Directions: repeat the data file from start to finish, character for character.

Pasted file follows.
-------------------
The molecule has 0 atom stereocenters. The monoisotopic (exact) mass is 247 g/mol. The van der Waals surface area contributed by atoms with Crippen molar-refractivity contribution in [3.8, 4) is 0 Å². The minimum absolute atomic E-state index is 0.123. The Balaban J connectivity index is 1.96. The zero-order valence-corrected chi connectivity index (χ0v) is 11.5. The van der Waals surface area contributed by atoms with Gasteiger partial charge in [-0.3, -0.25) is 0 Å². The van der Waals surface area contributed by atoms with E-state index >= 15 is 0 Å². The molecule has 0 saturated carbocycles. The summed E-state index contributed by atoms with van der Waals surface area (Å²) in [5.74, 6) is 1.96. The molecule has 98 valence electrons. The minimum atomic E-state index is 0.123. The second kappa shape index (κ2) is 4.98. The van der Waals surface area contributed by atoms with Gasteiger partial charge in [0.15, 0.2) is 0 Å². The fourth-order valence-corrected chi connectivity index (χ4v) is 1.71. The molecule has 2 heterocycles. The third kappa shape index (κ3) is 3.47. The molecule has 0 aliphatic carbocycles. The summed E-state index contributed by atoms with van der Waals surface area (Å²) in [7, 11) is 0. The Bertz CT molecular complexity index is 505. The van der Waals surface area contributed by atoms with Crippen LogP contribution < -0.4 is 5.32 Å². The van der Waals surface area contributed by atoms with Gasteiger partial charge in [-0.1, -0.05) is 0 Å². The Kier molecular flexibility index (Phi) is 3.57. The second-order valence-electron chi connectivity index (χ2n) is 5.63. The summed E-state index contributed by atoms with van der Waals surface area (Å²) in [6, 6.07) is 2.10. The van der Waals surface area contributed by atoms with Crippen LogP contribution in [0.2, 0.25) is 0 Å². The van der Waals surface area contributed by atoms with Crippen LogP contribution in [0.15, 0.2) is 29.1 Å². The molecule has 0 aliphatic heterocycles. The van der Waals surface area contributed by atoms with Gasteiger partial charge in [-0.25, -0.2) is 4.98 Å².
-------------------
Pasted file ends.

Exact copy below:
The molecule has 0 atom stereocenters. The monoisotopic (exact) mass is 247 g/mol. The van der Waals surface area contributed by atoms with Crippen molar-refractivity contribution in [3.8, 4) is 0 Å². The minimum absolute atomic E-state index is 0.123. The Balaban J connectivity index is 1.96. The zero-order valence-corrected chi connectivity index (χ0v) is 11.5. The van der Waals surface area contributed by atoms with Gasteiger partial charge in [-0.3, -0.25) is 0 Å². The van der Waals surface area contributed by atoms with E-state index >= 15 is 0 Å². The molecule has 0 saturated carbocycles. The summed E-state index contributed by atoms with van der Waals surface area (Å²) in [5.74, 6) is 1.96. The molecule has 98 valence electrons. The minimum atomic E-state index is 0.123. The second kappa shape index (κ2) is 4.98. The van der Waals surface area contributed by atoms with Gasteiger partial charge in [0.15, 0.2) is 0 Å². The fourth-order valence-corrected chi connectivity index (χ4v) is 1.71. The molecule has 2 heterocycles. The third kappa shape index (κ3) is 3.47. The molecule has 0 aliphatic carbocycles. The summed E-state index contributed by atoms with van der Waals surface area (Å²) in [7, 11) is 0. The Bertz CT molecular complexity index is 505. The van der Waals surface area contributed by atoms with Crippen LogP contribution < -0.4 is 5.32 Å². The van der Waals surface area contributed by atoms with Gasteiger partial charge in [-0.1, -0.05) is 0 Å². The Kier molecular flexibility index (Phi) is 3.57. The second-order valence-electron chi connectivity index (χ2n) is 5.63. The summed E-state index contributed by atoms with van der Waals surface area (Å²) in [6, 6.07) is 2.10. The van der Waals surface area contributed by atoms with Crippen LogP contribution in [0.2, 0.25) is 0 Å². The van der Waals surface area contributed by atoms with Crippen LogP contribution in [0.15, 0.2) is 29.1 Å². The molecule has 0 aliphatic heterocycles. The van der Waals surface area contributed by atoms with Gasteiger partial charge in [-0.25, -0.2) is 4.98 Å².